As I sit in my home office, enjoying an excellent cup of coffee and listening to Shane & Shane, I sense my deep need for gospel renewal and revival in my heart. Some would hear this and say, “Doug, why? What’s going on with you? Are you okay?”

At 50 years of age and 25 years in ministry, I’m learning that feeling worn down is an everyday reality of managing the load of ministry the Lord has given me. In 2015, the San Antonio Spurs basketball coach used the term “load management” for strategically resting key players to be in premier shape for the championship game at the end of the year. In the same way, Christ’s leaders need to adopt this load management strategy.

Load management wisdom is necessary as I serve my church, network, and seminary. I must set a ministry pace and even learn to bench myself when I’m weary. If not, I may not have the endurance to serve for the entire season to which God calls me.

Ministry burnout often exposes multiple areas of unhealthiness. Porn addiction, over-eating, adultery, depression, sinful anger, drunkenness, suicide, and ministry disqualification are often revealed in the leader walking in ministry burnout. It can even cause a leader to quit the ministry and abandon Jesus altogether.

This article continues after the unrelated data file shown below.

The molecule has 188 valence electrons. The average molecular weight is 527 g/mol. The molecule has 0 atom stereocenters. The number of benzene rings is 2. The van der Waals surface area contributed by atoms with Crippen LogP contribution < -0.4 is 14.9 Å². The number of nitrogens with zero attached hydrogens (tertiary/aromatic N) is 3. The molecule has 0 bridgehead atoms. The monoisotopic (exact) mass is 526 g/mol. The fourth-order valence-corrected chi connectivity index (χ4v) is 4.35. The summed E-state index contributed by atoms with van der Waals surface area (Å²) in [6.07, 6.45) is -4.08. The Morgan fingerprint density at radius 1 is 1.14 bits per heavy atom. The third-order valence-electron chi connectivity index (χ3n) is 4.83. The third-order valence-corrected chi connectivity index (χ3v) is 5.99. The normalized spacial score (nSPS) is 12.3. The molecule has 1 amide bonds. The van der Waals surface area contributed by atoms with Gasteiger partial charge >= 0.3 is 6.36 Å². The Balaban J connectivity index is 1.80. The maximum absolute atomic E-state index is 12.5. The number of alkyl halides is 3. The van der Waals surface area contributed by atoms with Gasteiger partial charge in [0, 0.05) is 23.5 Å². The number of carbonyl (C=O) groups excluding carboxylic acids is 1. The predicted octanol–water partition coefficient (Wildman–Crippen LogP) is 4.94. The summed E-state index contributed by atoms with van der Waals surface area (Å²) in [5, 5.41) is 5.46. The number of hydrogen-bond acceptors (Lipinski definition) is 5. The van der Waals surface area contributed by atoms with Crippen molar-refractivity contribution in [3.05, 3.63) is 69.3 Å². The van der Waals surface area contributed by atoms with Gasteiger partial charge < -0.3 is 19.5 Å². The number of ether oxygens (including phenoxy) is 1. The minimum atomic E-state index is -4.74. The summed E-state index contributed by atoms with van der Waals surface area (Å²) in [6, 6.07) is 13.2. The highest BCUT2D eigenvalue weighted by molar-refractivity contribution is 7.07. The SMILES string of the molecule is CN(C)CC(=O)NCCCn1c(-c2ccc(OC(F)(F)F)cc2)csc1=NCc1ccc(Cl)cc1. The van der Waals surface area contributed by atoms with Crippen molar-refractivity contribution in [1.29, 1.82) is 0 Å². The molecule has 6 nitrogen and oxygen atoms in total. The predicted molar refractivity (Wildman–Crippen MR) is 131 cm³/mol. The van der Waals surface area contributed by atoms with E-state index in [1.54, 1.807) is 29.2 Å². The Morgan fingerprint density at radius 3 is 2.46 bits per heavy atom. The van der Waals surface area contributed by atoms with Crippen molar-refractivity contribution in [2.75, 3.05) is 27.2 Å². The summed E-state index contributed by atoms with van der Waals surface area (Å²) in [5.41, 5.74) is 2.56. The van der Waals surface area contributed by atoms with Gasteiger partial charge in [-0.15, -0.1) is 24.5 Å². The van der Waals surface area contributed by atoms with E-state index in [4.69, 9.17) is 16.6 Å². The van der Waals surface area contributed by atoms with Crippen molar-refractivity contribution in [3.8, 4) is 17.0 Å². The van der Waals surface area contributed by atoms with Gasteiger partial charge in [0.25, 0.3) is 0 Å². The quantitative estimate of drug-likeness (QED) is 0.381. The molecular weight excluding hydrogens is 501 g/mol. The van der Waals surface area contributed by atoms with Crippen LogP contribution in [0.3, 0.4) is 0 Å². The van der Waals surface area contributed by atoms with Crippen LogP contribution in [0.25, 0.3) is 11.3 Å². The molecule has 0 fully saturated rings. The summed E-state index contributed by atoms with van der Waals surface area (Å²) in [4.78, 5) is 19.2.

Therefore, when I sit at the edge of ministry exhaustion, I go to God’s Word, the fountain of inexhaustible knowledge, to prevent me from crossing the bridge into ministry burnout or ministry overload.

Humble Yourselves Under God

The Apostle Peter says God’s leaders must “Humble yourselves, therefore, under the mighty hand of God so that at the proper time he may exalt you, casting all your anxieties on him, because he cares for you” (1 Pet. 5:6–7). This passage is rich with strategies for ministry load management. The primary method for managing your ministry load and avoiding ministry exhaustion is to humbly submit your life, ministry, and everything you are and do under the mighty hand of God. When I sit at the edge of ministry exhaustion, I go to God's Word, the fountain of inexhaustible knowledge, to prevent me from crossing the bridge into ministry burnout or ministry overload. Click To Tweet